Most employees do not like to wait an entire month to get paid. For most workers, especially low-paid hourly employees, this delay can mean serious cash flow issues.

Some states require a shorter pay period. If your business has employees in multiple states, it can be more trouble than it is worth to pay some employees monthly and alter the others depending on their state laws.

Monthly reports are created by accountants, therefore you may find that semi-monthly is easier. It should be noted that the last paycheck of every month will typically end on the last day of the month. Many employers find that deductions are easier on this system.

Semi-monthly schedules help workers plan in advance. Companies with mainly hourly employees may find that overtime makes calculations tougher to decipher when based on previous pay periods.

Payroll managers have to take note, however. Unlike bi weekly pay, wherein payday occurs on the same day every fortnight, a semimonthly schedule could fall on a non-business day. This might call for last-minute amendments. When payday is during the weekend, most employers choose to compensate their employees beforehand.

But understanding people matters in your decision making. According to the Bureau of Labor Statistics, a weekly pay period is favored by 70 percent of construction firms and 50 percent of manufacturing companies. This cadence is also the top choice for hourly employees too, because there’s not much lag time between doing the work and getting paid.

Pay Period "Leap Years”

Certain years have additional pay periods for employees. This is referred to as “pay period leap year” This occurrence only involves employees on a salary who are paid bi-weekly. It is also conceivable to have a 27th pay period in the year.

Pay Periods for Salaried Employees

Salaried employees are paid according to a yearly amount, divided into however many pay periods there are in a year.

What Is The Importance Of Pay Periods?

The procedure by which employees are paid can be expensive. It is time consuming to carry out pay calculations even when using a payroll software.

Some employers prefer to pay less often to lower payroll costs. However, employees prefer to receive pay more occasionally because it is less challenging to budget with shorter wait times between receiving paychecks.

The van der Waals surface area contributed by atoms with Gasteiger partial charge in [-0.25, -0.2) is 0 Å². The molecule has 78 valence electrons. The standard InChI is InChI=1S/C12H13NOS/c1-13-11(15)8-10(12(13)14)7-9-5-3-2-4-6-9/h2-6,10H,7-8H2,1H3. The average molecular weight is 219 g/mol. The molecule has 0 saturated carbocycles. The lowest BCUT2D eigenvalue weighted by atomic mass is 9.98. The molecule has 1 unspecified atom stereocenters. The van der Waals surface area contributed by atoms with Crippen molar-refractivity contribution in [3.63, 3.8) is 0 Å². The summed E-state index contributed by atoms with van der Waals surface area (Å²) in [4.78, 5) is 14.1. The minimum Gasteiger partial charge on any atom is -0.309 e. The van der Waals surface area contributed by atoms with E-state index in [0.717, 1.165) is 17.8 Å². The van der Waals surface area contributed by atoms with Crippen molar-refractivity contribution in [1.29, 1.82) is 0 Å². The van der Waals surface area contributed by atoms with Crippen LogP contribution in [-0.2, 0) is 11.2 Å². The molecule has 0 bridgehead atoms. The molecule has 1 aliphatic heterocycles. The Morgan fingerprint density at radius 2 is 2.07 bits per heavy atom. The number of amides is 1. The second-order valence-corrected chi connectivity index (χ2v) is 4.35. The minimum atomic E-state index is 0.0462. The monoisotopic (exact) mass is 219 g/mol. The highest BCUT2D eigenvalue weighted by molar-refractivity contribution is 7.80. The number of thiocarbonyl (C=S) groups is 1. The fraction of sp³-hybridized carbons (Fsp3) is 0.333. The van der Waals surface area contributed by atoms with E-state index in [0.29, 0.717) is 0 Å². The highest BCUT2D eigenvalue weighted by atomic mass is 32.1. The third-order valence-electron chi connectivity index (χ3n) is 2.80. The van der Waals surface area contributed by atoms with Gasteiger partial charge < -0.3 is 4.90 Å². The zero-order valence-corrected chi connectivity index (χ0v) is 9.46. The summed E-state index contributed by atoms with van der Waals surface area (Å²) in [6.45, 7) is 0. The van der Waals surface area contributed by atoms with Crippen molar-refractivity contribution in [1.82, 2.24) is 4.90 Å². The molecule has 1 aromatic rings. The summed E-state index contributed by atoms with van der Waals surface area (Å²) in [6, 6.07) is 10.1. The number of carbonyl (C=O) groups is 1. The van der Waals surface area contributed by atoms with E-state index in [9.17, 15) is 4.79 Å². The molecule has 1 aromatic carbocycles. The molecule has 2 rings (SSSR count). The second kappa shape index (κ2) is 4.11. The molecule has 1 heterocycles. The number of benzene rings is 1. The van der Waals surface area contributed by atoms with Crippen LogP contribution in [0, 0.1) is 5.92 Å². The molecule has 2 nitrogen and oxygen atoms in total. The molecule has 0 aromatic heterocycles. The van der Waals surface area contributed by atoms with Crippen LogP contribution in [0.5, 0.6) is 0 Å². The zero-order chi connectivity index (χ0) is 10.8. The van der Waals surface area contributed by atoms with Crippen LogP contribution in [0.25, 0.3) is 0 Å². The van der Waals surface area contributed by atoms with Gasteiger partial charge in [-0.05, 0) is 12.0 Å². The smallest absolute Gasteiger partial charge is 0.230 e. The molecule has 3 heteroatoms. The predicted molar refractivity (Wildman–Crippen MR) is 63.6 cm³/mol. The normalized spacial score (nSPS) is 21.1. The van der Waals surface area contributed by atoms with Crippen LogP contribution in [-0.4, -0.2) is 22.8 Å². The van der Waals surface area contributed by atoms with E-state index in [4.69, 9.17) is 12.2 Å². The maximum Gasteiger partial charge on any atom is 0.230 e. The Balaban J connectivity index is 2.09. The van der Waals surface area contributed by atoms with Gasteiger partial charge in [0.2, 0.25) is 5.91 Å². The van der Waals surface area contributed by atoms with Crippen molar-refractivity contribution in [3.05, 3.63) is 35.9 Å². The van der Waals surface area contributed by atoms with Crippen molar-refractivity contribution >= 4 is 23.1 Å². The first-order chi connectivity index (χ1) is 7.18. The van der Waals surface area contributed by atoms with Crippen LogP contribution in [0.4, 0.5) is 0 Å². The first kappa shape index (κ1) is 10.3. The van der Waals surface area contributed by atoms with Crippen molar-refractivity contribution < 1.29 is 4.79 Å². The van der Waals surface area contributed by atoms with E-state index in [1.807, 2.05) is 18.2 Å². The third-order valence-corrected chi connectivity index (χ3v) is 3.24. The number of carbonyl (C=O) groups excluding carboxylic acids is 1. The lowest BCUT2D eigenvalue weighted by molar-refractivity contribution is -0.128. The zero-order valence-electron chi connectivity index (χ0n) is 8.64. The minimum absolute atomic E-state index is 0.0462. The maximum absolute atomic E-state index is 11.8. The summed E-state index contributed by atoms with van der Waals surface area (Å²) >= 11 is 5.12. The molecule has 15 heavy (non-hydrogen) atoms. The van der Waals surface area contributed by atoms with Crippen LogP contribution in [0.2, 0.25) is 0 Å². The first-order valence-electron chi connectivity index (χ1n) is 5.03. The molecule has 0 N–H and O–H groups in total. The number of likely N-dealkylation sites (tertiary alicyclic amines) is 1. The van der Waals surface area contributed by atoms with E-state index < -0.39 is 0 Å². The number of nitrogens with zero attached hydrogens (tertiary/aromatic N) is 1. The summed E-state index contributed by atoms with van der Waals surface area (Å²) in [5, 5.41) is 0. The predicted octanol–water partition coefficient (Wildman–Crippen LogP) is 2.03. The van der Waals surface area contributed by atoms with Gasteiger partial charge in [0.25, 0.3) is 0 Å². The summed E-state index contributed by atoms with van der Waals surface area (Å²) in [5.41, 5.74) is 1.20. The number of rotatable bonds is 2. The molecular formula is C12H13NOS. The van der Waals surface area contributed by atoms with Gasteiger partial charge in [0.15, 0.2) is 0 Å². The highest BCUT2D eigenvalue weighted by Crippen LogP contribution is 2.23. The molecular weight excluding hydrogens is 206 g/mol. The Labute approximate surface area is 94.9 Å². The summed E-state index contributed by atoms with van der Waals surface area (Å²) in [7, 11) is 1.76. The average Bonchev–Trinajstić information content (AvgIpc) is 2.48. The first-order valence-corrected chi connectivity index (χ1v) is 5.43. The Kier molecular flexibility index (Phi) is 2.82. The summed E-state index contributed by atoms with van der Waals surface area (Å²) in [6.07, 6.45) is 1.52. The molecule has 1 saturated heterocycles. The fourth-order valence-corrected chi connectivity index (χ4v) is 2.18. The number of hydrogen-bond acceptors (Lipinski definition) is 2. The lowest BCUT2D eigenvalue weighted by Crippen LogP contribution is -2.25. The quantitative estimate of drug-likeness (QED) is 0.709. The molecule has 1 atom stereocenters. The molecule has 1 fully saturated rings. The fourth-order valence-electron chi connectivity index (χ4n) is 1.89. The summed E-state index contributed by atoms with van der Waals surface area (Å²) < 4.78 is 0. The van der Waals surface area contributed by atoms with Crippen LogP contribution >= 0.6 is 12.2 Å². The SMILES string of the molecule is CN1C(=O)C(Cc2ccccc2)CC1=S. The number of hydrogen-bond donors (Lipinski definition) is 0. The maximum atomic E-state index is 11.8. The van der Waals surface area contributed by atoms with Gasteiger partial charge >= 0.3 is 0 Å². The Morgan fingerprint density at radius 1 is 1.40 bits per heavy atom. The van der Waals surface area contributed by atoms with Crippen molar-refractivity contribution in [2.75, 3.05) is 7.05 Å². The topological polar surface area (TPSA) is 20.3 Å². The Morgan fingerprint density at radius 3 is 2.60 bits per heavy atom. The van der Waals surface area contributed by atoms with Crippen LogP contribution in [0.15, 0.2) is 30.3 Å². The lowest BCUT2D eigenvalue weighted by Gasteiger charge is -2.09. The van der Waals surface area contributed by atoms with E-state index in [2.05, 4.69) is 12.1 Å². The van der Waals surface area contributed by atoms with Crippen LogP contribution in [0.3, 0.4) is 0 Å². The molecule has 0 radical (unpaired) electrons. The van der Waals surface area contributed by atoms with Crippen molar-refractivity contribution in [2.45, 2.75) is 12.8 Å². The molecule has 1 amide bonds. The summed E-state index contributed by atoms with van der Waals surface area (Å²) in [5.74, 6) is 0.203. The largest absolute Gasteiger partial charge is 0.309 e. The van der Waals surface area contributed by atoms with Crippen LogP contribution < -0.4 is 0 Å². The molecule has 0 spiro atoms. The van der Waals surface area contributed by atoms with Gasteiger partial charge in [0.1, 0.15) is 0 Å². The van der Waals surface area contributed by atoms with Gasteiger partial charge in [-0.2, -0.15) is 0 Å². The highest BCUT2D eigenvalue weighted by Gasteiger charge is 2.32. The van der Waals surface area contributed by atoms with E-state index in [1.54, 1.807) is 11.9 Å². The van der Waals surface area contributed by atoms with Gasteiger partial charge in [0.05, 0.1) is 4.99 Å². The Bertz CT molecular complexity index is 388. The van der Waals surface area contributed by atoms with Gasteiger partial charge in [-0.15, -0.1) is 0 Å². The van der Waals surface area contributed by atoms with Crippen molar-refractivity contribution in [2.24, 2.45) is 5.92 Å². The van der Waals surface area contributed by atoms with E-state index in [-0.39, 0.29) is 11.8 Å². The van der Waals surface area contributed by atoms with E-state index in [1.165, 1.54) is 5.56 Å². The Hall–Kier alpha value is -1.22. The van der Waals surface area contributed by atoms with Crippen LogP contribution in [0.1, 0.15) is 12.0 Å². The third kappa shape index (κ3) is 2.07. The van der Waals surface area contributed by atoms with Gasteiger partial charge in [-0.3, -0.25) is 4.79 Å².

Pay Periods and Employment Laws

Federal and state laws must be considered when calculating pay periods. Some states regulate the frequency of pay periods, though this is not controlled by the IRS.

Factors of Pay Period Picking

  1. Cost and time
  2. Your employees’ preference
  3. accounting andcash flow logistics
  4. The law

There is no one pay period that is convenient for everybody. However regularly you run payroll essentially comes down to balancing the needs of your employees, what the state requires, and your company’s goals.

How Other Companies Handle Payroll

Bi-weekly pay is the most popular schedule, with about 36 percent of businesses paying their employees every other week. The next most common is employers paying their employees every week (just over 32 percent).

The smallest companies (one to nine employees) are all fairly different when it comes to the length of the pay period. As businessesbecome larger and take on more employees, however, a bi-weekly payroll schedule is typically the most common.

If you need help learning more about pay periods, you can post your legal need on UpCounsel’s marketplace. UpCounsel accepts only the top 5 percent of lawyers to its site. Lawyers on UpCounsel come from law schools such as Harvard Law and Yale Law and average 14 years of legal experience, including work with or on behalf of companies like Google, Stripe, and Twilio.